If you have a handle the screws just next to the handle will be a different size as well. For me, I just had to take care of one smaller screw, the one closest to the buttons marked with schedule and clock.
Be careful how you remove the cover. The wires that connect motherboard with the infrared sensor on the bumper pass through a small notch. So do not tug, but carefully remove wires from the notch.
Next step is easy, remove the central part. There are 3 parts that are not held by any screws.
The last part is held by 4 screws. (And yep, that's motherboard you can see below central part.)
Next step is to remove the plastic cover that protects the motherboard. Or I would say, it should protect the motherboard, but does not do a good job. There was dust under it, as well.
And finally, removing the motherboard. Yep, to clean cliff sensors you have to remove the motherboard. I could bitch how the placement of sensors is badly engineered, but I have to admit, I use this 'engineering solution' to check up on Robot's insides. :-D
When you remove the screws that hold motherboard (5 of them), do not tug it upward. There are just too many wires connecting sensors to it, thin, flimsy ones. Carefully remove connectors from the motherboard. Do not fret, those are idiot proof too, each one is different and can fit only in proper hole. Do not use wires to pull the connector out. Yeah, it is tempting, but do not, you’ll loosen the contact. If you cannot grab the little white holder by your fingers, use tool, a small metal spatula like tool will do.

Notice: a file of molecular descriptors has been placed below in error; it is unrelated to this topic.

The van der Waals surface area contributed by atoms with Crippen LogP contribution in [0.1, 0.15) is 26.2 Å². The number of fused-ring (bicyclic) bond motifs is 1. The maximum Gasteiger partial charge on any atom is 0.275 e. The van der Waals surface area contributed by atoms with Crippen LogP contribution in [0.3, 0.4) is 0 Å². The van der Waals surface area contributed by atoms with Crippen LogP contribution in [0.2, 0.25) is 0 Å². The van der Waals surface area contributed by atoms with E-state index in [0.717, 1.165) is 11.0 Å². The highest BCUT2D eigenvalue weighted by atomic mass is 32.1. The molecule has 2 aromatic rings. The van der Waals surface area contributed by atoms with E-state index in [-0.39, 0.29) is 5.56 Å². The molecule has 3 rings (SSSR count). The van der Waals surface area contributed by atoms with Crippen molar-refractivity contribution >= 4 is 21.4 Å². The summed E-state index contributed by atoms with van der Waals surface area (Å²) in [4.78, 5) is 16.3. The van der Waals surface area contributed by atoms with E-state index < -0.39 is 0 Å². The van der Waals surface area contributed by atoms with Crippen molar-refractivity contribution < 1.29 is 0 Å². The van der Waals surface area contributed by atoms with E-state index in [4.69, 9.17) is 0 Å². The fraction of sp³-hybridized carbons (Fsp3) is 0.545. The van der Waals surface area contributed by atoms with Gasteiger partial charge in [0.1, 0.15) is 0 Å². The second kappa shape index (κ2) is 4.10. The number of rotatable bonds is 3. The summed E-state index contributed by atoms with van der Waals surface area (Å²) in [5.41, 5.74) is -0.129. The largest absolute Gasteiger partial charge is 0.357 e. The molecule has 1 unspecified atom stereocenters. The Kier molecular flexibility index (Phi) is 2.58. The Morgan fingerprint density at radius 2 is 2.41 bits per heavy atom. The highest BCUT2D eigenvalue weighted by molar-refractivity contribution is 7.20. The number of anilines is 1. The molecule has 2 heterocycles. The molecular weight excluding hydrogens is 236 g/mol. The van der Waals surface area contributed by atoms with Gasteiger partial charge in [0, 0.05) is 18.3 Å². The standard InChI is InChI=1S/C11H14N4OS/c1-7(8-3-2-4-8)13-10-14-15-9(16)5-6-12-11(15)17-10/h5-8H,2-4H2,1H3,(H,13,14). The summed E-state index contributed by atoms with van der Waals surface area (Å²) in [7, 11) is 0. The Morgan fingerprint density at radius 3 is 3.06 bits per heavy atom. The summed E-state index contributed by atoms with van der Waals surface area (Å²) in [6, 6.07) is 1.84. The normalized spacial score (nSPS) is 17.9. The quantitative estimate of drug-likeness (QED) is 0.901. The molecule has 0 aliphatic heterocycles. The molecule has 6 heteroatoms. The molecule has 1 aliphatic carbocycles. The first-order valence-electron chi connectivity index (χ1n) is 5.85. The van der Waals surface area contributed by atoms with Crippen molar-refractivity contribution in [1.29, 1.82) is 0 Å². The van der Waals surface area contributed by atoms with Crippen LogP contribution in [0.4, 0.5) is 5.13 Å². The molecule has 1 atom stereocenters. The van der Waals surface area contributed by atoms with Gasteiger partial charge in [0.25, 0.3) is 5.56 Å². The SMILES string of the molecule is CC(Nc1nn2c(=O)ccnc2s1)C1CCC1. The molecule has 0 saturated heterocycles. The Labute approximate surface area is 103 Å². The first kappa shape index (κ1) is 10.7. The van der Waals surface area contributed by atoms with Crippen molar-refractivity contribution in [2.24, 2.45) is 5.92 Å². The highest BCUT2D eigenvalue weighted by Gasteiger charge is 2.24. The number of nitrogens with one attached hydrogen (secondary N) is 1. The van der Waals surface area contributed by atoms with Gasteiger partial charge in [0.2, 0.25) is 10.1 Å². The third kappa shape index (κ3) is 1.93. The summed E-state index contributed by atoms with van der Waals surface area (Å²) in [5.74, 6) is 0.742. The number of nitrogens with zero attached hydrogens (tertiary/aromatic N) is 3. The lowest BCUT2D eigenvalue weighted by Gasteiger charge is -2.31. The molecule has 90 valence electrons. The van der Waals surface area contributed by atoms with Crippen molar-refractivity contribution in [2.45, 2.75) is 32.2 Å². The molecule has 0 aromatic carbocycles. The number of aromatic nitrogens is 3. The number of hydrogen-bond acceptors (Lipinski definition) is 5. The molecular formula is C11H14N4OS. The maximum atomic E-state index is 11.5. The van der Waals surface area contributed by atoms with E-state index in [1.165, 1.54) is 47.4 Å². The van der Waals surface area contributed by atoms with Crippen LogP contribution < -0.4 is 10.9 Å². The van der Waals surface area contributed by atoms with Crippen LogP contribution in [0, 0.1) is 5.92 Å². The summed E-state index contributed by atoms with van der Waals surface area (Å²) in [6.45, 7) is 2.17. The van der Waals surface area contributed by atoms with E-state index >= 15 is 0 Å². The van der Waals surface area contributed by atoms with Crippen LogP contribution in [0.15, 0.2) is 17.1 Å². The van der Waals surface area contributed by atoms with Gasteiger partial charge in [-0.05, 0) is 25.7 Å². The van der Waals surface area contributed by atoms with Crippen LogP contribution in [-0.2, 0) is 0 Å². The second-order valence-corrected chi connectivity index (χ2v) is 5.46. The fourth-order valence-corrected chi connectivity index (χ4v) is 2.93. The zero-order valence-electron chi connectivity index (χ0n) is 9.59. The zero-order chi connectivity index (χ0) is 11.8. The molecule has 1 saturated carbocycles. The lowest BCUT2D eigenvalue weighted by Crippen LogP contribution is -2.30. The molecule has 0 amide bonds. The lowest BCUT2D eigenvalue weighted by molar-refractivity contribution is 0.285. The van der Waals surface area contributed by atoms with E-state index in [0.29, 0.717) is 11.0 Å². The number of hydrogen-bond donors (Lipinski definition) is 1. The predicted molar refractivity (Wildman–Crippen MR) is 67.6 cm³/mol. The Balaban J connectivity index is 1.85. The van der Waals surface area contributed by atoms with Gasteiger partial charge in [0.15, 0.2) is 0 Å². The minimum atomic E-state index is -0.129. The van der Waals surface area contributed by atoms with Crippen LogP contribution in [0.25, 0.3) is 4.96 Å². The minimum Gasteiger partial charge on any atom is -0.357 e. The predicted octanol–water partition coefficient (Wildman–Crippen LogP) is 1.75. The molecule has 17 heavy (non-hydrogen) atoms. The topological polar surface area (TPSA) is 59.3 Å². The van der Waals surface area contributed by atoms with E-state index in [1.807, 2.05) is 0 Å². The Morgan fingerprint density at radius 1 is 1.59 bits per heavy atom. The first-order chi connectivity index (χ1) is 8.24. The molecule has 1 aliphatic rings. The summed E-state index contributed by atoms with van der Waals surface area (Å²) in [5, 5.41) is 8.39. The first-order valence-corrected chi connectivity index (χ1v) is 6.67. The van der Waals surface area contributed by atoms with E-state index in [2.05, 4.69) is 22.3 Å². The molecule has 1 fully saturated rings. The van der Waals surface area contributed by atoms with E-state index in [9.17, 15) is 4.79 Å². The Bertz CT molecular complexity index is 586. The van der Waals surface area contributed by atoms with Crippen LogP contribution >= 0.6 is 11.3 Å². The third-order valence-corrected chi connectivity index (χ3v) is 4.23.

Then carefully lift the motherboard up. There are more wires connected on the bottom side.
Remove those connectors as well. I used my fingers, an advantage of owning small female hands.
The coil of copper wire you see in the photo was full of my pet’s hair. So although this is a pet series Roomba, it is still open enough for animal hair to sneak in.
On the right is the picture of one of the hairs stuck in the coil. I removed the other ones before remembering to take the photo. :-/